It is here defined by the extent to which senior staff are able to discriminate between internal and external information, and their view of the relationship between internal and external information resources. Linked to this is the sophistication of their understanding of the concept of information management. Senior staff in the more successful companies surveyed are taking on board information management issues. The majority of the companies circulate information on a regular basis, however the major part of this information is generated internally.
An increasing number of companies are using information technology to support their information gathering and dissemination. A number of companies hold information at too high a level within their organisations. Information Ethos This section examined how far the companies surveyed can be described as having an information ethos, through which the value of information of information is conveyed to all workers.
This is an area of research highlighted in recent literature as important is assuring business success  . Information is seen as a valuable asset by the majority of the companies surveyed.
The creation of an information ethos or culture is seen as an important step towards ensuring continued success by the majority of the companies surveyed. This creation of an information ethos is part of an ongoing process of change management, partly initiated by the widespread introduction of information technology into the workplace.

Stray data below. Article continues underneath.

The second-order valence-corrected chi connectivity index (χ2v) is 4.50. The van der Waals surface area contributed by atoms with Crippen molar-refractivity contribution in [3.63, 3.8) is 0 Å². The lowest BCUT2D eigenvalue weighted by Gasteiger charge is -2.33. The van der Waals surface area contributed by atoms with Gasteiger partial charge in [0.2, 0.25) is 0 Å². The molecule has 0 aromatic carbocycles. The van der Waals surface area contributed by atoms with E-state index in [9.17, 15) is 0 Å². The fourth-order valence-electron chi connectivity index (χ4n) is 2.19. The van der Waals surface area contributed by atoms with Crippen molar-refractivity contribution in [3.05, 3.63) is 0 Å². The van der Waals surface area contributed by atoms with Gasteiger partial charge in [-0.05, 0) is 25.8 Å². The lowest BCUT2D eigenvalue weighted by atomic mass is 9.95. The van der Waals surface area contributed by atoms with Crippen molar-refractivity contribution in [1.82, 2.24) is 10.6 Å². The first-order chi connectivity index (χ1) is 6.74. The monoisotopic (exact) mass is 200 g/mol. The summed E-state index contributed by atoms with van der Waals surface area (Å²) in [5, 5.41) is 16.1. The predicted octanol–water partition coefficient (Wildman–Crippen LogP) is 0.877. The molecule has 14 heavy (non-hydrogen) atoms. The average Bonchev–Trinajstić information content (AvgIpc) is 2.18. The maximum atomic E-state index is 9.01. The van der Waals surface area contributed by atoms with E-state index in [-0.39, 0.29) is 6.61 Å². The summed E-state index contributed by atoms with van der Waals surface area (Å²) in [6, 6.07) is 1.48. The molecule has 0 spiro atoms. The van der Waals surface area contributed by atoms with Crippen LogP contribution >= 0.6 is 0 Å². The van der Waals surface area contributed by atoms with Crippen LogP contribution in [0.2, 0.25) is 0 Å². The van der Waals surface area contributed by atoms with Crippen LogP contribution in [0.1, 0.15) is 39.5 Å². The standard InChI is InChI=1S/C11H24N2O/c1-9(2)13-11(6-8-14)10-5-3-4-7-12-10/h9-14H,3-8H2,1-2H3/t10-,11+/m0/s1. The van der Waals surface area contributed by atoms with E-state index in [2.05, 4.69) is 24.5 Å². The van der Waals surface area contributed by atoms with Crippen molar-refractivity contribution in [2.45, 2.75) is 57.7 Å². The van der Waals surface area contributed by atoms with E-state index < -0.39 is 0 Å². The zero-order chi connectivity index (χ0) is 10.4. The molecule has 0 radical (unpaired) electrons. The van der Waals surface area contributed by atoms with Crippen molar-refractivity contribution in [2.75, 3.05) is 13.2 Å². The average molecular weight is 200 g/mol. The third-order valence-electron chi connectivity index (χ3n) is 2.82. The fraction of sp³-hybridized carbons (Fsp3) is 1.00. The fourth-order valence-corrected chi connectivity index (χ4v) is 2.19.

Those companies which have successfully implemented change and created an information ethos have done so with the backing and leadership of the senior managers, and the CEO in particular.
Conclusions This research has highlighted some important issues that companies now face in the modern business environment. The recent mass introduction of IT has confused the issue of information management and information provision.
In the majority of the companies surveyed, the traditional information specialist is playing a diminishing role in information provision.
The role is being taken over by IT personnel who put the emphasis on effective storage and retrieval of information, rather than the quality of the information itself. However, many of the senior staff in the more successful companies surveyed are now taking information management issues on board.
The view that information is a valuable asset is almost universally accepted by the companies surveyed. Top management commitment to information as an asset has emerged as a major factor in the implementation of successful information systems.
The research has also highlighted the emphasis many companies put on internally-generated information. One reason for this may be that the companies surveyed are high performers in their sector.
The research proved the legitimacy of the research model and validated the interconnected variables studied in the model.